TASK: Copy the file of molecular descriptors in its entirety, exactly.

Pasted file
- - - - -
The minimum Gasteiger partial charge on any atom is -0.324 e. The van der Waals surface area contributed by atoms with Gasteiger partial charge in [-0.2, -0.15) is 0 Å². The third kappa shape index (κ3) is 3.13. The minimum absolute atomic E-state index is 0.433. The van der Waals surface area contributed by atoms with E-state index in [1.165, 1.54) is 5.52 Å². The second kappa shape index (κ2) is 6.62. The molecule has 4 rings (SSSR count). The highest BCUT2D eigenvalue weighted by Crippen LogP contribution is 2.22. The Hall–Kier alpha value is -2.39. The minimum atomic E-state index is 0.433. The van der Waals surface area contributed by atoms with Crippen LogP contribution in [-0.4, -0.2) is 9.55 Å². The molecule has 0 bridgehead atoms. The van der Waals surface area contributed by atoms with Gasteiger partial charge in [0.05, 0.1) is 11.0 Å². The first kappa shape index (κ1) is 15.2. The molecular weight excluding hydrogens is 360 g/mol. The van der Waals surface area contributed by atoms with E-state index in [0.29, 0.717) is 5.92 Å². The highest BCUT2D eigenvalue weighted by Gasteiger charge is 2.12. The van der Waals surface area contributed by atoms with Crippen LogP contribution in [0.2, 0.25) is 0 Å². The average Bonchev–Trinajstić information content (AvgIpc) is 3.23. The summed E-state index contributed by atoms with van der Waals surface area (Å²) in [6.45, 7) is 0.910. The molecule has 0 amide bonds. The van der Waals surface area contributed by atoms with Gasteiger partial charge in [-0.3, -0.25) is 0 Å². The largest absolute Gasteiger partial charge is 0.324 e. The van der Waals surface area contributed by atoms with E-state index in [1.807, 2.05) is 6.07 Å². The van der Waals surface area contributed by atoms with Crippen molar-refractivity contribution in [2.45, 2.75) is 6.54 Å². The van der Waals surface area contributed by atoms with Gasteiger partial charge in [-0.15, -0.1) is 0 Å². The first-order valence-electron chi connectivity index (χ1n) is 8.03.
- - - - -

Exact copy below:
The minimum Gasteiger partial charge on any atom is -0.324 e. The van der Waals surface area contributed by atoms with Gasteiger partial charge in [-0.2, -0.15) is 0 Å². The third kappa shape index (κ3) is 3.13. The minimum absolute atomic E-state index is 0.433. The van der Waals surface area contributed by atoms with E-state index in [1.165, 1.54) is 5.52 Å². The second kappa shape index (κ2) is 6.62. The molecule has 4 rings (SSSR count). The highest BCUT2D eigenvalue weighted by Crippen LogP contribution is 2.22. The Hall–Kier alpha value is -2.39. The minimum atomic E-state index is 0.433. The van der Waals surface area contributed by atoms with Crippen LogP contribution in [-0.4, -0.2) is 9.55 Å². The molecule has 0 bridgehead atoms. The van der Waals surface area contributed by atoms with Gasteiger partial charge in [0.05, 0.1) is 11.0 Å². The first kappa shape index (κ1) is 15.2. The molecular weight excluding hydrogens is 360 g/mol. The van der Waals surface area contributed by atoms with E-state index in [0.29, 0.717) is 5.92 Å². The highest BCUT2D eigenvalue weighted by Gasteiger charge is 2.12. The van der Waals surface area contributed by atoms with Crippen LogP contribution in [0.2, 0.25) is 0 Å². The average Bonchev–Trinajstić information content (AvgIpc) is 3.23. The summed E-state index contributed by atoms with van der Waals surface area (Å²) in [6.45, 7) is 0.910. The molecule has 0 amide bonds. The van der Waals surface area contributed by atoms with Gasteiger partial charge in [-0.3, -0.25) is 0 Å². The largest absolute Gasteiger partial charge is 0.324 e. The van der Waals surface area contributed by atoms with E-state index in [1.807, 2.05) is 6.07 Å². The van der Waals surface area contributed by atoms with Crippen molar-refractivity contribution in [2.45, 2.75) is 6.54 Å². The van der Waals surface area contributed by atoms with Gasteiger partial charge in [-0.15, -0.1) is 0 Å². The first-order valence-electron chi connectivity index (χ1n) is 8.03.